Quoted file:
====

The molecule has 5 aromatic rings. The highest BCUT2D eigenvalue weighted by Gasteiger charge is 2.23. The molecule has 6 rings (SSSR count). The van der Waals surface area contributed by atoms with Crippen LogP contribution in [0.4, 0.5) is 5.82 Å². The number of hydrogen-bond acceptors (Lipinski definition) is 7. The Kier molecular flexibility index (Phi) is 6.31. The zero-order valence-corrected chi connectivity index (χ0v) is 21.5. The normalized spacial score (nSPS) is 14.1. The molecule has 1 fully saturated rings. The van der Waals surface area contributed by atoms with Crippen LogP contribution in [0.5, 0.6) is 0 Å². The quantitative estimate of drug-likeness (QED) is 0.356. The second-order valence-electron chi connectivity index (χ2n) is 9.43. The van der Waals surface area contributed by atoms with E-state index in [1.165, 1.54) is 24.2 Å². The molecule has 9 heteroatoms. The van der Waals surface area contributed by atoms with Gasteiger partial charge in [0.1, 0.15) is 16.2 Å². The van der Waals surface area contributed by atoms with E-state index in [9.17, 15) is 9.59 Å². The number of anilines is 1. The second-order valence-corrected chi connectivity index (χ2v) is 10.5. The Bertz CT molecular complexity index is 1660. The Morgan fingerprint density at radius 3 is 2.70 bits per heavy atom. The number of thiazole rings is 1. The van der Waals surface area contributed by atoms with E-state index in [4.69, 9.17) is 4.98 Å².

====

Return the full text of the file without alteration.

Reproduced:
The molecule has 5 aromatic rings. The highest BCUT2D eigenvalue weighted by Gasteiger charge is 2.23. The molecule has 6 rings (SSSR count). The van der Waals surface area contributed by atoms with Crippen LogP contribution in [0.4, 0.5) is 5.82 Å². The number of hydrogen-bond acceptors (Lipinski definition) is 7. The Kier molecular flexibility index (Phi) is 6.31. The zero-order valence-corrected chi connectivity index (χ0v) is 21.5. The normalized spacial score (nSPS) is 14.1. The molecule has 1 fully saturated rings. The van der Waals surface area contributed by atoms with Crippen LogP contribution in [0.5, 0.6) is 0 Å². The quantitative estimate of drug-likeness (QED) is 0.356. The second-order valence-electron chi connectivity index (χ2n) is 9.43. The van der Waals surface area contributed by atoms with E-state index in [1.165, 1.54) is 24.2 Å². The molecule has 9 heteroatoms. The van der Waals surface area contributed by atoms with Gasteiger partial charge in [0.1, 0.15) is 16.2 Å². The van der Waals surface area contributed by atoms with E-state index in [9.17, 15) is 9.59 Å². The number of anilines is 1. The second-order valence-corrected chi connectivity index (χ2v) is 10.5. The Bertz CT molecular complexity index is 1660. The Morgan fingerprint density at radius 3 is 2.70 bits per heavy atom. The number of thiazole rings is 1. The van der Waals surface area contributed by atoms with E-state index in [4.69, 9.17) is 4.98 Å².